Tuesday, February 10, 2009

The Ghost of Bobby Dunbar and the Horror of Compromise

Speaking of questioning...

Saturday's This American Life came at an inconvenient time for me. I was running a couple of crucial errands for my girlfriend, who was home sick with the flu. A few of these errands required me to get out of the car during this, one of the most captivating pieces of radio programming my ass has ever heard. I was so torn!

This American Life "The Ghost of Bobby Dunbar"

I was conflicted listening to this story of a woman who begins questioning her own family story, a story which involved the kidnapping and eventual rescue of her great grandfather. She goes on a search for the truth, approaching the issue with a hunger for objective facts with a journalist's code, a code we've all been told is a high ethic to uphold. My whole life I've wanted to be fearless about the truth, and to face it straight on. But then at some points I've asked myself, as this story asks of her, what good does it do? And whether I, like she, like every journalist, have an agenda I'm not acknowledging.

A friend of mine and I have been hitting on this topic recently, not just of questioning the building blocks of our own story - most of which has been supplied by those who came before us - but of the value of questioning itself. I think it's one of the hardest things of all to come to terms with. To wonder, after spending your whole life unraveling a ball of yarn, if you shouldn't have just left it in tact. Is there a point where questioning is just destructive? When it's done in the service of a quest for absolute truth - so-called truth for its own sake - doesn't that reduce truth to something amoral, like a block of ice existing in a void. What about people's feelings? What about getting along? And doesn't the idea that facts and histories have a greater value than anything else an idea that other people thought of for us? In other words, is questioning everything just another way that we are being a follower?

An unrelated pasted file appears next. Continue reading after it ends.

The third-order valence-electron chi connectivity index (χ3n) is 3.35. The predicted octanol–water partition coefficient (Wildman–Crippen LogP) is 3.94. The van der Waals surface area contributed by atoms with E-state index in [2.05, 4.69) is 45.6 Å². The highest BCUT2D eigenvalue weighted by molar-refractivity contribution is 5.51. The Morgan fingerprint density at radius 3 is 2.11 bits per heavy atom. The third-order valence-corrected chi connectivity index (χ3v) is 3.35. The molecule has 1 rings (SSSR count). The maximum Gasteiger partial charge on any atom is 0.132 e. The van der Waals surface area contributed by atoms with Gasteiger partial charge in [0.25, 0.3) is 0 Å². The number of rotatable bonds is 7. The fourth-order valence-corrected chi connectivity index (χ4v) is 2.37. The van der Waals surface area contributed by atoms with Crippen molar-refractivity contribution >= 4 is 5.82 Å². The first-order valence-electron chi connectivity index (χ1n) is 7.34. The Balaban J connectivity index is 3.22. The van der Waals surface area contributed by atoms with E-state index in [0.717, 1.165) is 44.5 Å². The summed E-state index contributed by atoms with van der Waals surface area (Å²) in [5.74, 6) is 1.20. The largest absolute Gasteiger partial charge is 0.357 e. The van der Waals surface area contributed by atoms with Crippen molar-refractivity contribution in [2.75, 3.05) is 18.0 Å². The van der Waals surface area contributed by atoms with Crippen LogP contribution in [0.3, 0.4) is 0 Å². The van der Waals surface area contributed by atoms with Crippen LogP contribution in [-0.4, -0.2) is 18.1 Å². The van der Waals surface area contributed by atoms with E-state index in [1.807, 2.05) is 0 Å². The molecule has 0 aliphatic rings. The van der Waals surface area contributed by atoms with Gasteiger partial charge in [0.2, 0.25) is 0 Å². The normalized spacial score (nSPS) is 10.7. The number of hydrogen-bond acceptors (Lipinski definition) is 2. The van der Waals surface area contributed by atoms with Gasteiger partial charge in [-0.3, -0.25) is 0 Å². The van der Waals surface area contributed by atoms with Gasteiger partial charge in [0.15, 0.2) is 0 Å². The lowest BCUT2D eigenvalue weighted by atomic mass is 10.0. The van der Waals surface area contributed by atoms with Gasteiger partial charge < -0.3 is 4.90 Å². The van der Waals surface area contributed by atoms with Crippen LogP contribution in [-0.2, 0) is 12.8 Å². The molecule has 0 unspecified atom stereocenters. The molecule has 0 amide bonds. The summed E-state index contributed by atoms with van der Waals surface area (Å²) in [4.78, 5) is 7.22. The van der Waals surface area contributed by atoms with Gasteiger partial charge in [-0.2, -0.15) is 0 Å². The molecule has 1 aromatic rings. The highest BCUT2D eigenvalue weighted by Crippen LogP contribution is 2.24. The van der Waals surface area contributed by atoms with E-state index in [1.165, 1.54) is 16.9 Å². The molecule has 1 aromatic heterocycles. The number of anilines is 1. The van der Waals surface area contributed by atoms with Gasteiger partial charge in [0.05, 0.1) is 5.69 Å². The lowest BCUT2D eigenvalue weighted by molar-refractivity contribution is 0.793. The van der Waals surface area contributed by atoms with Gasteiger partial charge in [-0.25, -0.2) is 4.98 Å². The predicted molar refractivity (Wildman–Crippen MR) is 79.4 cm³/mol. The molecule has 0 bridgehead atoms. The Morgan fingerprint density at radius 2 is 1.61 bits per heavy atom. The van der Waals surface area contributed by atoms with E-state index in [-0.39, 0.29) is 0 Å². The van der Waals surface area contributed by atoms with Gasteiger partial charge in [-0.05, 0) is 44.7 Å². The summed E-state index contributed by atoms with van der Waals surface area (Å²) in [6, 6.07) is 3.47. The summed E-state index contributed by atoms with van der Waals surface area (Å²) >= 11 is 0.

And yet another question about questioning - do we even have a choice in the matter? My gut says no, that some of us were just born to blow things up. So it is what it is. If the lie is more comfortable, but you see through it, what difference does it make that it's convenient? It's too late either way.

I just saw Revolutionary Road after waiting for weeks to get the chance. I almost don't even want to talk about the film. I'm still getting over it. It's an artistic devil articulating the unmentionable and asking the most inconvenient questions about happiness, hope, change and the compromises that come with stability. It's like a horror movie about domestication and it scares because it calmly, clearly, with terrifying accuracy picks off all refuges - and then doesn't offer any answers in their place.

Revolutionary Road is the story of a couple in the 1950s, Frank and April Wheeler, who lose themselves in the search for stability. The obvious route for telling this kind of story, especially with this time period, is to create characters who blindly accept the suburban dream and then watch them fail. Something we've all seen before. But Revolutionary Road is different because its subjects are soulful, passionate people who are ambitious about ideas and are trying to live uniquely and be the exception. They see through the trap. Watching them get ensnared it anyway, I felt like I was watching a possible version of my own future.

The film is about taking the clear-eyed view of life, no matter the consequences. This kind of crystal-clear focus is even a visual motif, as the film is shot in a bright, open and transparent style that allows you to see every detail, every skin pore, every dark sparkle in the hard empty eyes of the film's most soulless characters. And the clarity is painful. Road doesn't flinch. And it's not fair. It isn't just about coming to an awareness of the truth, but whether awareness is enough.

There was a scene that killed me where one of the Wheelers admits to an infidelity and the other asks, "Why did you tell me?" They would have rather not known, not because they're in denial but because they've reached a point of clarity about the marriage that makes the cheating irrelevant in light of the corruption that has already taken over.

The best line happens after the Wheelers hatch a plan to move to France and "really begin living." They're discussing it with John Givings, a mental patient they've befriended recently, who's on a short leave from the hospital. Givings' true illness is his inability to play nice, and he makes enemies wherever he goes as he challenges the tiny lies around him that people are using to fuel their lifestyles. Walking through the woods with them, Givings asks why the couple is moving. Frank says to get away from the "hopeless emptiness." This stops Givings in his tracks. "Now you've said it," he says. "Plenty of people are on to the emptiness, but it takes real guts to see the hopelessness."


Marie Lasferatu said...

I love this movie...in the way that it scared me too. It stayed with me for days, the terror of that becoming my life. Brilliant. I have to check out the novel.

Tara said...

Just finished the novel a couple of weeks ago but have yet to see the movie. I'm almost afraid to...